Shen, a living example of the American dream itself, immigrated to the United States and has since brought in hundreds of millions of dollars through foreign direct investment while reinvesting that wealth in American entrepreneurs.

Simon Pang, long-time partner, executive at the Royal Business Bank and member of the President’s Advisory Committee on AANHPI, said: “This bill brings us closer to the creation of a national museum dedicated to the preservation of the history and culture of the AANHPI community. I am delighted to have been able to share this important moment with industry leaders like John Shen. His story is the story of the American Dream, and John’s ability to harness it for the benefit of all Americans is an example to all.

Over the past 15 years, Shen has founded several companies, created hundreds of jobs in various industries across the country, fostered the innovative ecosystem through venture capital and the creation of the Long Beach Accelerator, partnered to educational institutions to promote greater diversity in start-ups. culture and beyond. Her interest in minority and women-owned businesses is a common thread in Shen’s professional successes.

Shen’s current suite of businesses includes a wide range of business models, including:

  • American Lending Centera non-bank community lender focused on facilitating EB-5, PPP and government-backed lending programs.
  • Sunstone Managementa private equity and venture capital firm that prioritizes fair and accessible investments in start-ups for the next generation of entrepreneurs.
  • Sunstone Trust Companya wealth management services firm specializing in serving first and second generation immigrants and one of California’s eight licensed trust companies.
  • Collective Participatean innovative combination of ghost kitchen, test kitchen, food hall and retail market.

Shen commented, “I am honored to be at the White House at the invitation of President Biden to celebrate our culture at a time when many in our community are facing challenges. This bill is a demonstration of our national commitment to recognizing the contributions of the AANHPI community of which I am so proud to be a member.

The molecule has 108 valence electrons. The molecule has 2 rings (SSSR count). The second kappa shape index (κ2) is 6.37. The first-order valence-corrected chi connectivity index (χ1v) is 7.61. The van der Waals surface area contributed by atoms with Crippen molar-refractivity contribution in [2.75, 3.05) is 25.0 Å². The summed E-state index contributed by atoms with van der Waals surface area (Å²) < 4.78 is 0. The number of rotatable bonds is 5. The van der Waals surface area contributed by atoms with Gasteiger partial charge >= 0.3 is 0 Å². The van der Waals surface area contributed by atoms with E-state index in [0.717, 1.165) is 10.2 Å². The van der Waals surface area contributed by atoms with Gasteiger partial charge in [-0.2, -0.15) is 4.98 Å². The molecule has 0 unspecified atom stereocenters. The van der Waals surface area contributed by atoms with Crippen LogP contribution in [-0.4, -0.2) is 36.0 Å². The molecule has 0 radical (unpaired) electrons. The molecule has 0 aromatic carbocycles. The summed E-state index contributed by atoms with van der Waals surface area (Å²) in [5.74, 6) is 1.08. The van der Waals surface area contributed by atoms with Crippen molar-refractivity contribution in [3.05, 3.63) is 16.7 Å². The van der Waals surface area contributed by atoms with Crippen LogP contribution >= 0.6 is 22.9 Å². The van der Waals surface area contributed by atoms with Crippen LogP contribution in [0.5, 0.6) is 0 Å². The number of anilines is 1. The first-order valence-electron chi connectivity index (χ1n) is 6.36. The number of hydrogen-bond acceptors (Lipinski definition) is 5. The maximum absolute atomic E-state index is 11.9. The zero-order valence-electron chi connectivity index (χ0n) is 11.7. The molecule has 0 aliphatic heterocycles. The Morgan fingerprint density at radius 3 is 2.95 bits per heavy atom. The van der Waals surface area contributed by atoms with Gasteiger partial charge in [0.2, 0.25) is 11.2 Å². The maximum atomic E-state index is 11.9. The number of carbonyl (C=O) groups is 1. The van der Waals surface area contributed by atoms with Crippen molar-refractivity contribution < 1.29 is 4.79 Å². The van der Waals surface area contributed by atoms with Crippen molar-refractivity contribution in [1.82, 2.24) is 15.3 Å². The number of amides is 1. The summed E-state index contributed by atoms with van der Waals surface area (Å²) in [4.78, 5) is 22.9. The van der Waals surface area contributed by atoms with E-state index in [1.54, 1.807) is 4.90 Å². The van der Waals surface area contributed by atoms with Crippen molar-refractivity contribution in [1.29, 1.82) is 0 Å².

About Sunstone Management: Fastest growing US company according to the Financial Times (FT)

Sunstone Management, together with the Sunstone Venture Capital Fund, is a diversified private equity management and investment firm providing comprehensive wealth management solutions to high net worth clients worldwide. Sunstone proactively forges both public-private partnerships with government agencies and industry-academia partnerships with nonprofit educational organizations to promote economic development, championing the growth of the local innovative ecosystem. Sunstone also excels in leading commercial development projects in emerging sectors to support community development and to facilitate economic recovery under COVID-19.

About the American Lending Center: Fastest growing US company according to the Financial Times (FT)

American Lending Center (ALC) is a private, non-bank lending institution and a nationally recognized leader in small business lending. Between 2009 and 2020, ALC offered strategically structured senior loan products to more than 80 qualified SBA 504 projects in 19 states, contributing to a combined construction and business expansion budget of over $1 billion. ALC’s lending practice has successfully created over 12,000 new jobs nationwide. As one of the few non-bank institutions designated to provide immediate financial assistance to struggling small businesses, ALC has provided PPP loans to nearly 30,000 small businesses in all 50 states and Washington, DC.

UK regulator puts Credit Suisse on watch list after scandals Sun, 12 Jun 2022 20:00:12 +0000

Britain’s financial regulator has placed Credit Suisse on its watch list of institutions needing stricter oversight, the latest blow to a bank struggling to draw a line under a series of crises.

The Financial Conduct Authority told Credit Suisse last month it was taking the action because it was concerned the bank had not done enough to improve its culture, governance and risk controls.

In a letter sent in mid-May and seen by the Financial Times, regulators asked the bank’s senior management to provide evidence of steps it would take to prevent misconduct and improve accountability.

Officials also urged the bank to address “persistent” cultural issues, including a lack of internal challenges to risky transactions, and said they had yet to see “sufficient evidence of effective remediation”.

Being added to the watchlist signals that the FCA has serious concerns, according to a person familiar with how the list works. Only about 20 institutions are on the list at any given time out of the approximately 60,000 regulated by the FCA, the person added.